Incidence of Advanced Neoplasia Low Regardless of Family Colorectal Cancer History


Older age was the main risk factor for advanced neoplasia, but family history of colorectal cancer had little association with advanced neoplasia incidence in a recent study.

Advanced neoplasia had a low incidence regardless of family history of colorectal cancer (CRC), with older age being a higher risk factor instead, according to a study published in Digestive Diseases and Sciences.

Large and small intestine | Image Credit: Tom -

Large and small intestine | Image Credit: Tom -

Family history has been identified as a risk factor for CRC and depends on the number of relatives with CRC. Individuals with an average risk who have an adenoma detected on a colonoscopy have a higher risk of advanced neoplasia (AN) on colonoscopies thereafter. The new study assessed an Australian cohort to determine the incidence of AN in individuals with a family history of CRC where an index colonoscopy found no neoplasias.

The Southern Co-operative Program for the Prevention of Colorectal Cancer database was used to collect data for the retrospective cohort study. Participants were included if they had a family history of CRC, had normal or non-neoplastic findings on an index colonoscopy, and had 10 years or more of follow-up colonoscopies from 2000 to 2019. All procedures took place at public hospitals. Participants were excluded if they did not have enough family history information or if their index or final colonoscopy was of poor quality or indeterminate pathology.

All colonoscopies were analyzed for confirmed AN. All pathologies were separated into 5 groups of colorectal adenocarcinoma, advanced adenoma, non-advanced adenoma, non-neoplastic pathologies, and normal.

There were 425 participants included in the study who had a mean (SD) age of 49.4 (9.4) years, and 64.7% of participants were female. The median time to follow-up colonoscopy from the index colonoscopy was 13.5 (IQR, 11.5-16.0) years, and participants underwent a median of 4 (range, 2-10) colonoscopies overall. A total of 30.6% of participants had near-average risk due to family history, 59.8% had moderate risk, and 9.7% had high risk.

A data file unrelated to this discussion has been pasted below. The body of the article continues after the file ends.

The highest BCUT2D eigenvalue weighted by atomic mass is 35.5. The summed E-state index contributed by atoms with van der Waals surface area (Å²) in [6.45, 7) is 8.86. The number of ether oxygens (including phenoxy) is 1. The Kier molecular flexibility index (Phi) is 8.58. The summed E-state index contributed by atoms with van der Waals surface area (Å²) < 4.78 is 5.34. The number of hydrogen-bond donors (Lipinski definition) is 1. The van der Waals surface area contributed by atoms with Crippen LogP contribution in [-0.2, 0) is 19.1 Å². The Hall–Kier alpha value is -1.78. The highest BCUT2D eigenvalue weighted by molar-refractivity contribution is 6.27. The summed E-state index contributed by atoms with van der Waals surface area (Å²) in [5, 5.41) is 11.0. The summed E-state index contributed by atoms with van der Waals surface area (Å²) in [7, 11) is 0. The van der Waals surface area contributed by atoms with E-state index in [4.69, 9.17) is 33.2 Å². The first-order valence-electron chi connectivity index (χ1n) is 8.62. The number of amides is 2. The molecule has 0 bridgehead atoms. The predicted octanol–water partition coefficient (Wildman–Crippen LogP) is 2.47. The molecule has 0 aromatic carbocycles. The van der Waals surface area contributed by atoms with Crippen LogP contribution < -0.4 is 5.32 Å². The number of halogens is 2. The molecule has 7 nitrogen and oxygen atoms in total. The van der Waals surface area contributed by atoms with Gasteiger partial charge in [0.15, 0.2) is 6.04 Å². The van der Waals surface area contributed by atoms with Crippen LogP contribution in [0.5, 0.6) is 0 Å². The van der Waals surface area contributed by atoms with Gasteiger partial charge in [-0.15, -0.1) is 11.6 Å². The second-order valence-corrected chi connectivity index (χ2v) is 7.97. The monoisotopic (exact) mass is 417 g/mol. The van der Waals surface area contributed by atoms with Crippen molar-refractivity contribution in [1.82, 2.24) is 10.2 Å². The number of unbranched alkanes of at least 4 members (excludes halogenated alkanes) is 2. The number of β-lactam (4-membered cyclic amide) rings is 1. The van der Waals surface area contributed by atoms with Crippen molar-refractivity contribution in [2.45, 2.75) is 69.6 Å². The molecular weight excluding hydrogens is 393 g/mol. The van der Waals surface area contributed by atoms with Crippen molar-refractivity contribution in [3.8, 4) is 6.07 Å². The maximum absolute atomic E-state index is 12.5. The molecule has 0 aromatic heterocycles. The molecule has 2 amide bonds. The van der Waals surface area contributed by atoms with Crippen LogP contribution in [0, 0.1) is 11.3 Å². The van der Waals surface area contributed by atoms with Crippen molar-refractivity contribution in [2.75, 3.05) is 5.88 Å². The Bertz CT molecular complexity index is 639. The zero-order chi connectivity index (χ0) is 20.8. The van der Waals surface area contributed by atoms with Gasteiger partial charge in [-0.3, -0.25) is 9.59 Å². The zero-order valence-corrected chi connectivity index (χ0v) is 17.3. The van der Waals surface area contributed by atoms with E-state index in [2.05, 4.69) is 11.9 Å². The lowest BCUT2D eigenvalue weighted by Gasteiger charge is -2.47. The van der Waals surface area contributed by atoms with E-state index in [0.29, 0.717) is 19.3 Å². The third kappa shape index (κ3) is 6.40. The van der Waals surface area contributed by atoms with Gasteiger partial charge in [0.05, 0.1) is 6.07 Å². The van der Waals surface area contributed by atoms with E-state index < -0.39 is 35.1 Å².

There was a total AN incidence of 14.4% (n = 61). The first follow-up colonoscopy resulted in the near-average group having a higher incidence of AN (9.6%) compared with the moderate risk category (5.0%) and the high-risk category (5.3%), but this was not statistically significant. A total of 19.2% of patients with near-average risk developed AN compared with patients of moderate risk (12.2%) and patients of high risk (12.2%). The finding of AN occurred at a younger mean (SD) age for patients of high risk (59.3 [10.2] years) compared with the moderate risk group (61.9 [9.8] years) and near-average risk group (64.8 [7.9] years).

Family history and gender of the patient were not found to affect the risk of AN in the multivariable analysis. Patients who were aged 60 years and older had a higher risk of AN compared with patients who were aged less than 40 years (HR, 4.14; 95% CI, 1.33-12.89).

There were only 4 participants who showed adenocarcinoma, with 3 of them in the moderate risk group and 1 in the near-average risk group. The absence of AN at a follow-up colonoscopy was found to be associated with a lower risk of AN moving forward, with the risk of developing AN being lower if the participant had 2 follow-up colonoscopies done (HR, 0.08; 95% CI, 0.04-0.18). The risk went down through each subsequent negative colonoscopy.

There were some limitations to this study. There was a reliance on self-reporting family history of CRC and it was not verified through medical records. The study was also retrospective and may have missed patients who exited the surveillance early and could have led to a healthy person bias. The study also covered different guidelines for each patient depending on when they entered the study, due to the 20-year time period. Other risk factors could not be unaccounted for, and there was no control group.

The researchers concluded that family history may not be a significant risk factor in AN compared with what was previously thought, especially if a person has had a normal colonoscopy in the past.


Barnett MI, Wassie MM, Cock C, Bampton PA, Symonds EL. Low incidence of colorectal advanced neoplasia during surveillance in individuals with a family history of colorectal cancer. Dig Dis Sci. Published online September 8, 2023. doi:10.1007/s10620-023-08053

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